The play has a complex history. It started as the 1986 play Melon and starred Alan Bates in London. Gray tinkered with the script and produced The Holy Terror in 1989 (broadcast on BBC Radio before a 1991 stage premiere in Arizona). The title has been retained for the version that will open at the Duke of York’s but, says Gray, there are only a few sentences that remain from the original.
Laurence Boswell directs Callow, who plays a once-ruthless publisher who has suddenly caved in to inexplicable terror. The cast also includes Robin Soans, Geraldine Alexander, Beverly Klein, Tom Beard, Matt Canavan and Lydia Fox. It is booking through Aug. 7.
Elsewhere, Gray is also busy. His new play The Old Masters premieres at the Birmingham Rep. beginning June 4, with a London transfer expected to follow. Gray’s old friend and frequent director Harold Pinter renews their partnership on that show, marking their ninth collaboration. That play is about the art dealer Joseph Duveen and the art critic Bernard Berenson.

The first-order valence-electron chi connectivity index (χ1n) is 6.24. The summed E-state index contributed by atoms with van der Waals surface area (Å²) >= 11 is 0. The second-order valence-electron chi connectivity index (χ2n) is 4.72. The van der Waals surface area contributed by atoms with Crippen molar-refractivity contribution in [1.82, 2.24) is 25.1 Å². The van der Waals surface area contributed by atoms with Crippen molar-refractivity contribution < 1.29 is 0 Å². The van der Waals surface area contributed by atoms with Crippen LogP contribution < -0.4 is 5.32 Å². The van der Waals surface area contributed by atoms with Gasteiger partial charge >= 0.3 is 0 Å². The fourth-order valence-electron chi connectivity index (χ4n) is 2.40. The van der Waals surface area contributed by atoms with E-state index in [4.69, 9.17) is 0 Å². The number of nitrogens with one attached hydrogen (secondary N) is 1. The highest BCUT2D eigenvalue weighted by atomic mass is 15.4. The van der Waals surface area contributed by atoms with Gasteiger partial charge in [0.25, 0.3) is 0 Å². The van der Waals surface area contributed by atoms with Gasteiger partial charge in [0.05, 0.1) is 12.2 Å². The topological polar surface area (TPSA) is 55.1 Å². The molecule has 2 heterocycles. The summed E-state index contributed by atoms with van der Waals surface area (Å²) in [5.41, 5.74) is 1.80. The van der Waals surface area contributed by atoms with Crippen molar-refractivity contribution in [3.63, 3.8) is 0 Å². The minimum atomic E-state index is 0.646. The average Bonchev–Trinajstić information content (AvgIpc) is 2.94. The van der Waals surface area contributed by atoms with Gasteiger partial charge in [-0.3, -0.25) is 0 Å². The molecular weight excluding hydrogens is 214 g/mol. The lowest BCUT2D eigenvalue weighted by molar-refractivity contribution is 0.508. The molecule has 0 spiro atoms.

Gray’s 1975 play Otherwise Engaged, meanwhile, is (according to Variety) set for a Theatreland revival, to be produced by Sonia Friedman and Mark Rubinstein, though Friedman’s office say that they’re not ready to announce anything yet. Playbill On-Line has also learned that Gray’s most recent West End play, Japes, is shaping up for Broadway, with a recent New York reading used to road-test some drastic rewriting.
And, Gray is just as busy on the books front. The latest in his series of published journals is “The Smoking Diaries,” to be published by Granta on April 17. Granta will also reprint “Fat Chance,” his witty account of the collapse of 1995’s play Cell Mates when the star Stephen Fry walked out.